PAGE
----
Squads of men in denim, flannel, and baseball caps with the names Oscar de la Hoya, Budweiser, Corona, John Deere, and Jack Daniel’s, as well as whole phrases: Mi Vida es un Madre, shuffle with practiced patience on Encinitas Boulevard just west of I-5. Quiet men for the most part, moving slowly among each other, smiling, nodding, speaking in low voices. No roughhousing, no norteño music blaring from cheap radios, no soccer-playing with crumpled paper bags as I’d seen workers do years ago on Grand Avenue in Pacific Beach. The men here are doing their best to be invisible, unless you’re looking for them. They have become, in a way, what J.B. Priestley described as “The Grey Ones.”
Some are eating an Egg McMuffin or a Cup-A-Soup and tortillas. They drink thin McDonald’s coffee, little darker than their caramel skin. At intervals a funny comment is made about drivers cruising slowly past into the mini-mall, and the men expose gums and teeth in grins of chrome mouthwork or yellowed and gapped like old and damaged ivory keys on a piano. Few of the men smoke. Cigarettes, like dentists, are luxuries. It is 6:00 a.m. and these men, in three different clusters — the Oaxacans, the Guatemalans, and
from Michoacán — are hoping for eight hours of work. The odds are pretty good.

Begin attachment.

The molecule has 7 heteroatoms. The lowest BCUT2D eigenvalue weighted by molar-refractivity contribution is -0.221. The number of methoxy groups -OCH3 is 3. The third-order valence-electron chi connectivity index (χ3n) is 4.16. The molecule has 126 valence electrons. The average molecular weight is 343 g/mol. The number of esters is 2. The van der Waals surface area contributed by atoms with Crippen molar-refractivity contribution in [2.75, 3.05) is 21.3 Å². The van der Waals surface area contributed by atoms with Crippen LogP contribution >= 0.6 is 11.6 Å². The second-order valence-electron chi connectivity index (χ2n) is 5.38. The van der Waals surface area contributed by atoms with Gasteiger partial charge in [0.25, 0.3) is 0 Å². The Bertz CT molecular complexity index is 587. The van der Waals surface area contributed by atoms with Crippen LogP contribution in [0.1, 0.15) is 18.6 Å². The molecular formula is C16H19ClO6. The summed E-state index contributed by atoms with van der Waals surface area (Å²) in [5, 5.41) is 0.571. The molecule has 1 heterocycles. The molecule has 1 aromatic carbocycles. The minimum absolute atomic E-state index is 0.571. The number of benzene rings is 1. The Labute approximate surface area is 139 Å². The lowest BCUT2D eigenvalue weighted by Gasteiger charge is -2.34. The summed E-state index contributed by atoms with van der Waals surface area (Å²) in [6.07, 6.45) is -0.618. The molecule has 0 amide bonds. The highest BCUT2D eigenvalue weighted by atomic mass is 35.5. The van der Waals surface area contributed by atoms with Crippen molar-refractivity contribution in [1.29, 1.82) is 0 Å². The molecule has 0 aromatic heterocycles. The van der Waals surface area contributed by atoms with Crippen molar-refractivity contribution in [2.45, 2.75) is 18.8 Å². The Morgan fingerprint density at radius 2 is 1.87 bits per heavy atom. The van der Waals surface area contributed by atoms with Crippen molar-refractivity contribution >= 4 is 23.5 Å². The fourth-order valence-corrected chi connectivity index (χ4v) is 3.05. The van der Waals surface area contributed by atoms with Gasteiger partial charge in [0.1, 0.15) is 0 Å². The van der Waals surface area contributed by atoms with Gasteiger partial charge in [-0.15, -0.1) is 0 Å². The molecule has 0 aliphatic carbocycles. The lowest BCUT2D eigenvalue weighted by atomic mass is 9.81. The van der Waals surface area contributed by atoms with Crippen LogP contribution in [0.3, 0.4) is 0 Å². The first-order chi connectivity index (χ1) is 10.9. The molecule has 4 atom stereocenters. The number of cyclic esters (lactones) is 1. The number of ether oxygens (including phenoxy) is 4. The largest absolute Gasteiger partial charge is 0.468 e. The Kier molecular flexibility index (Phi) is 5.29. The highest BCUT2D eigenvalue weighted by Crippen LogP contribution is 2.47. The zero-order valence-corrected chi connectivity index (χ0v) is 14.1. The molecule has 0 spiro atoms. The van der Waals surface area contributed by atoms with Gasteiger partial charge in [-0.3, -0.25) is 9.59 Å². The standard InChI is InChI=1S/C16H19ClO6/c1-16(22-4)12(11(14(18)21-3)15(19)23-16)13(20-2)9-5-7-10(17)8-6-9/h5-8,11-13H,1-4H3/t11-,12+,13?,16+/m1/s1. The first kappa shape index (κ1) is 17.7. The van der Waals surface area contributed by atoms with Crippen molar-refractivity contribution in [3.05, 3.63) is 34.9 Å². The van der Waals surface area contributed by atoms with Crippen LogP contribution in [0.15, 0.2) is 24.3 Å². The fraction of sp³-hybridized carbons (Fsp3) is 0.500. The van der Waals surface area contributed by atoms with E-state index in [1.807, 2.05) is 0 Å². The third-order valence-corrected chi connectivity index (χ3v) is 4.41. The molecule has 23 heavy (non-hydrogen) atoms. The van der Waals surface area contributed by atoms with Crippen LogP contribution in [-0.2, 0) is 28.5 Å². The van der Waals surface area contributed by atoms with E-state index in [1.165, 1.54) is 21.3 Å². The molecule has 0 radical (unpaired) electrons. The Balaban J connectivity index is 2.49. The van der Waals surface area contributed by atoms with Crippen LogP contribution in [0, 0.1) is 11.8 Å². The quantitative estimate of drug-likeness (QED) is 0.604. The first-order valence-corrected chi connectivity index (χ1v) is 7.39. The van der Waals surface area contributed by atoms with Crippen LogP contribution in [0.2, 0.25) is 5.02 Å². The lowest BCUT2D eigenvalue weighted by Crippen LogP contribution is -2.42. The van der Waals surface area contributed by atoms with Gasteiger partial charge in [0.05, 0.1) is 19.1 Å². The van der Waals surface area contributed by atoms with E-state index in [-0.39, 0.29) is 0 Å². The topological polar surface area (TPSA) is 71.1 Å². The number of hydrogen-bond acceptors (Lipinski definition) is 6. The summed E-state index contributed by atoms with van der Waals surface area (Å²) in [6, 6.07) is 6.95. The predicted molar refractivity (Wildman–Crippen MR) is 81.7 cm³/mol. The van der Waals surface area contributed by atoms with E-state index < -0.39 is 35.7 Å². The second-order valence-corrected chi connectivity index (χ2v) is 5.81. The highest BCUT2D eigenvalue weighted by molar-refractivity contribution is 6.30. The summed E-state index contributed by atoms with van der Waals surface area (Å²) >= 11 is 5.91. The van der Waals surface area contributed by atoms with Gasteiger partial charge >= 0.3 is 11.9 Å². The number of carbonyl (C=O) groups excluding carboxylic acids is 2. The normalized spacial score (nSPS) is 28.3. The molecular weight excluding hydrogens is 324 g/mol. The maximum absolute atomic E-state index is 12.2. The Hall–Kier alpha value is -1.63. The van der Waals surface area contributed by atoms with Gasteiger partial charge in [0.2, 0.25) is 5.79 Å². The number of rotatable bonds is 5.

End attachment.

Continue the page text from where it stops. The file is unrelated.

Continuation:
This is my third day of trying to get workers at three different locations in North County to talk to me. At the far end of the Home Depot parking lot, just off Leucadia Boulevard, as many as 30 men will be gathered along a fence, squatting, leaning, milling, and eating. Occasionally a vehicle rolls slowly past — usually a pickup truck or a van with the name of a landscaping company, cement contractor, or nursery (though more often, the van, SUV, whatever, will bear no commercial markings) — and the driver will extend a hand displaying fingers for the number of workers he needs. None of these employers will talk to me — I didn’t expect them to. The workers are less paranoid and will talk, albeit warily, up to a point. That point is usually when I produce the tape recorder or camera.
I am driven to that measure after about half an hour of loitering, wearing a baseball cap that says “Dietrich Corporation General Engineering Contractors,” which I picked up at the Salvation Army thrift store. I sport a few days’ growth of beard, with a long, full mustache, and T-shirt, jeans, and sneakers. I don’t wear my prescription sunglasses because hardly any of these Latino guys wear them — except some of the younger ones — and I hope to fool no one among the hopeful workers; to them, I look like Newt Gingrich. But I am hoping to pass with some local suburbanite looking for a gardener or a bricklayer or someone to chop the bamboo roots out of the yard to make way for the new gazebo and barbecue area. In other words, someone white and clueless, to whom Italians, Mexicans, and probably Middle Easterners and Jews all look alike.